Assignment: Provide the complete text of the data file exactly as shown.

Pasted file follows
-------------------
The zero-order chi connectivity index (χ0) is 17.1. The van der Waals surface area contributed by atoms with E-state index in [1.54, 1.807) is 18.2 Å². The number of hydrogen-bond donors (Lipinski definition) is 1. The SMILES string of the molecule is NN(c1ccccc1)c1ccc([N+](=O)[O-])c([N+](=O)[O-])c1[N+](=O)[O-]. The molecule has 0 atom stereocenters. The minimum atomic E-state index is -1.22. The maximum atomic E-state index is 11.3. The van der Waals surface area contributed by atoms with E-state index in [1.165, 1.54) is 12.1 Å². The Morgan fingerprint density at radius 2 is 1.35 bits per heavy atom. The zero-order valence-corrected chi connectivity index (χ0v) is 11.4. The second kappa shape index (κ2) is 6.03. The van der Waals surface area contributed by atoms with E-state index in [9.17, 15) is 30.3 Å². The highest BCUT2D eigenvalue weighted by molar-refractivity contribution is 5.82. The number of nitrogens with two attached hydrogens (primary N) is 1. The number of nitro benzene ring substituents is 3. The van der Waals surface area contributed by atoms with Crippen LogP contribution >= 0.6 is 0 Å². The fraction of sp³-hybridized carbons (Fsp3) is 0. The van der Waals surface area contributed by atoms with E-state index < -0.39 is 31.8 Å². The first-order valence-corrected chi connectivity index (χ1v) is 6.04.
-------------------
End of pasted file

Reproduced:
The zero-order chi connectivity index (χ0) is 17.1. The van der Waals surface area contributed by atoms with E-state index in [1.54, 1.807) is 18.2 Å². The number of hydrogen-bond donors (Lipinski definition) is 1. The SMILES string of the molecule is NN(c1ccccc1)c1ccc([N+](=O)[O-])c([N+](=O)[O-])c1[N+](=O)[O-]. The molecule has 0 atom stereocenters. The minimum atomic E-state index is -1.22. The maximum atomic E-state index is 11.3. The van der Waals surface area contributed by atoms with E-state index in [1.165, 1.54) is 12.1 Å². The Morgan fingerprint density at radius 2 is 1.35 bits per heavy atom. The zero-order valence-corrected chi connectivity index (χ0v) is 11.4. The second kappa shape index (κ2) is 6.03. The van der Waals surface area contributed by atoms with E-state index in [9.17, 15) is 30.3 Å². The highest BCUT2D eigenvalue weighted by molar-refractivity contribution is 5.82. The number of nitrogens with two attached hydrogens (primary N) is 1. The number of nitro benzene ring substituents is 3. The van der Waals surface area contributed by atoms with Crippen LogP contribution >= 0.6 is 0 Å². The fraction of sp³-hybridized carbons (Fsp3) is 0. The van der Waals surface area contributed by atoms with E-state index < -0.39 is 31.8 Å². The first-order valence-corrected chi connectivity index (χ1v) is 6.04.